Planning

  • When designing interpretive activities using authentic resources for our novice and intermediate low students, teachers shy away from listening practice. Interpretive authentic listening activities can be intimidating and overwhelming for our young learners. This presentation will investigate the barriers to authentic listening comprehension with the goal of helping teachers to plan authentic listening tasks that are appropriate to novice and intermediate learners. Attendees will see sample activities that use multiple listens to create scaffolds allowing for deeper interpretation, analysis, and interaction of authentic sources.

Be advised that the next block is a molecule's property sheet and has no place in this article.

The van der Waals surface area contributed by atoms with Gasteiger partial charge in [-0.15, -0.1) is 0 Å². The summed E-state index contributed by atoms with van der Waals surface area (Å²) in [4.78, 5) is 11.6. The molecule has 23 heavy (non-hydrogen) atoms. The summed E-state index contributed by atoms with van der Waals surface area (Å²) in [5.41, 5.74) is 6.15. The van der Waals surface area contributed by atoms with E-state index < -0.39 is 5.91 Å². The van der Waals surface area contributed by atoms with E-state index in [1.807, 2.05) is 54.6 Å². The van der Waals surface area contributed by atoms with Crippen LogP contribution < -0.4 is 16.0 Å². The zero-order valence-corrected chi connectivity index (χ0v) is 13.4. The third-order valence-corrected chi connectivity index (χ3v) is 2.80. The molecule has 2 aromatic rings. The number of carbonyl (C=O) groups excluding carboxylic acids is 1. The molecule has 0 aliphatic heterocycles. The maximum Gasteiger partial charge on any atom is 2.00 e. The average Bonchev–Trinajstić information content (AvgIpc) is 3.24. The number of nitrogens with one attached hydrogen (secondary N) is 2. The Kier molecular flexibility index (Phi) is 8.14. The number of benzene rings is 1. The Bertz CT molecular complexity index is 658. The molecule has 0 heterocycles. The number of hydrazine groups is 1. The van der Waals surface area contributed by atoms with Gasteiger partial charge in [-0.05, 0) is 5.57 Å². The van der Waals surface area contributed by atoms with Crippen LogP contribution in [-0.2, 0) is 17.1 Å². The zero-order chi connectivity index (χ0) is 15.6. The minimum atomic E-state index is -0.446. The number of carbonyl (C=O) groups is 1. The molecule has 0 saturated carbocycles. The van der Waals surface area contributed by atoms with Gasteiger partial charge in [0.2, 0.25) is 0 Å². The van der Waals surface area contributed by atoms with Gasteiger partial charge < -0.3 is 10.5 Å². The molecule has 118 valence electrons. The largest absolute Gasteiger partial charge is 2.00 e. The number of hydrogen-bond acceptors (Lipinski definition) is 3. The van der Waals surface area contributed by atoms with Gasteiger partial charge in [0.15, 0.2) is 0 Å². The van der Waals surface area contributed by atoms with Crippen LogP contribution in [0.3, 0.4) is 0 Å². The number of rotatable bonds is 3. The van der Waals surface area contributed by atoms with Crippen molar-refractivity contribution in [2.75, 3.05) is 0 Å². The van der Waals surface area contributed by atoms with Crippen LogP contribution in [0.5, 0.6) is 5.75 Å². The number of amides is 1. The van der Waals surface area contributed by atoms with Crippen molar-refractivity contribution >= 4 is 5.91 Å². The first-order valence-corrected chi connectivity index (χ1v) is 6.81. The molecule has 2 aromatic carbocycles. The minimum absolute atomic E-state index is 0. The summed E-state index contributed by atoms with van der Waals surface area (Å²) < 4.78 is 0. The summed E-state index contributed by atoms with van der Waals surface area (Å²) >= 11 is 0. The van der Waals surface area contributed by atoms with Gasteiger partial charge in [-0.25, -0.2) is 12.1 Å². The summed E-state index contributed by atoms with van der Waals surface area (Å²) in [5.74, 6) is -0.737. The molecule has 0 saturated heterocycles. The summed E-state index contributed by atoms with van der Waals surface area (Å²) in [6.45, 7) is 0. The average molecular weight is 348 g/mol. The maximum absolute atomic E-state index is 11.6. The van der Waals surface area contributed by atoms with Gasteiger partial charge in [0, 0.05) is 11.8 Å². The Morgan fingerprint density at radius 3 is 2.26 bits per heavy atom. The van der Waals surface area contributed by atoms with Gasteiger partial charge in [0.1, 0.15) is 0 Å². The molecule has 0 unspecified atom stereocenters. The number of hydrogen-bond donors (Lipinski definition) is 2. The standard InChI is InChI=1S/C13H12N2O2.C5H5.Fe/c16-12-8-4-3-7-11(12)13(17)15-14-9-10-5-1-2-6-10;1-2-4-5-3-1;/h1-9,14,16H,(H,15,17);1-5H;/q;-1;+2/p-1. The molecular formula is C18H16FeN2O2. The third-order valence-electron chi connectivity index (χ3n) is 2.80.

Planning

Getting the Most out of the Summit Recordings

Click each step to help you identify ways to maximize your professional learning with the NFLC Virtual Summit Videos.

Step 1: Determine professional goals

Think carefully about your personal learning goal(s). Determine the Teacher Effectiveness in Language Learning (TELL) domain that aligns best with your goal. Each prerecorded session in the summit is tagged with a specific TELL domain allowing you to identify the core focus of the session. Limit the number of goals that you set for yourself. Research says that anything more than two goals is not realistic, and you’ll likely end up not meeting any of them.

Step 2: Explore the summit sessions